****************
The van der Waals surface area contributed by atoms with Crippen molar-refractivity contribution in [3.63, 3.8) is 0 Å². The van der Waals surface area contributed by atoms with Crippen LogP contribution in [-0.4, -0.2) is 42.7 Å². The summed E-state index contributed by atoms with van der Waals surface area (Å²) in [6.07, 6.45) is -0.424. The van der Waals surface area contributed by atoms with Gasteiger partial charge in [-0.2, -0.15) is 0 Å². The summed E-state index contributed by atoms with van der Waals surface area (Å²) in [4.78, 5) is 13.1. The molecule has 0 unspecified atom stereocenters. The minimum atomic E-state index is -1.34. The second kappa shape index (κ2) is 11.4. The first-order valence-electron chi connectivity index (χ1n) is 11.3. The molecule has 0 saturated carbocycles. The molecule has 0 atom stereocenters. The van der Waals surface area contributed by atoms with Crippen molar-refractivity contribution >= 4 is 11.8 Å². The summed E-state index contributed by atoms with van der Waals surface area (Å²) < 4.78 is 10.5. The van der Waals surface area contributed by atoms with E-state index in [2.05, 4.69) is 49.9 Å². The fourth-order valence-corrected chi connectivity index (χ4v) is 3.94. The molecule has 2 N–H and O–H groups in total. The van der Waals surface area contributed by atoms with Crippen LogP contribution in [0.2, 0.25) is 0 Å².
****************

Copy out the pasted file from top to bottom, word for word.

The van der Waals surface area contributed by atoms with Crippen molar-refractivity contribution in [3.63, 3.8) is 0 Å². The van der Waals surface area contributed by atoms with Crippen LogP contribution in [-0.4, -0.2) is 42.7 Å². The summed E-state index contributed by atoms with van der Waals surface area (Å²) in [6.07, 6.45) is -0.424. The van der Waals surface area contributed by atoms with Gasteiger partial charge in [-0.2, -0.15) is 0 Å². The summed E-state index contributed by atoms with van der Waals surface area (Å²) in [4.78, 5) is 13.1. The molecule has 0 unspecified atom stereocenters. The minimum atomic E-state index is -1.34. The second kappa shape index (κ2) is 11.4. The first-order valence-electron chi connectivity index (χ1n) is 11.3. The molecule has 0 saturated carbocycles. The molecule has 0 atom stereocenters. The van der Waals surface area contributed by atoms with Crippen molar-refractivity contribution >= 4 is 11.8 Å². The summed E-state index contributed by atoms with van der Waals surface area (Å²) < 4.78 is 10.5. The van der Waals surface area contributed by atoms with E-state index in [2.05, 4.69) is 49.9 Å². The fourth-order valence-corrected chi connectivity index (χ4v) is 3.94. The molecule has 2 N–H and O–H groups in total. The van der Waals surface area contributed by atoms with Crippen LogP contribution in [0.2, 0.25) is 0 Å².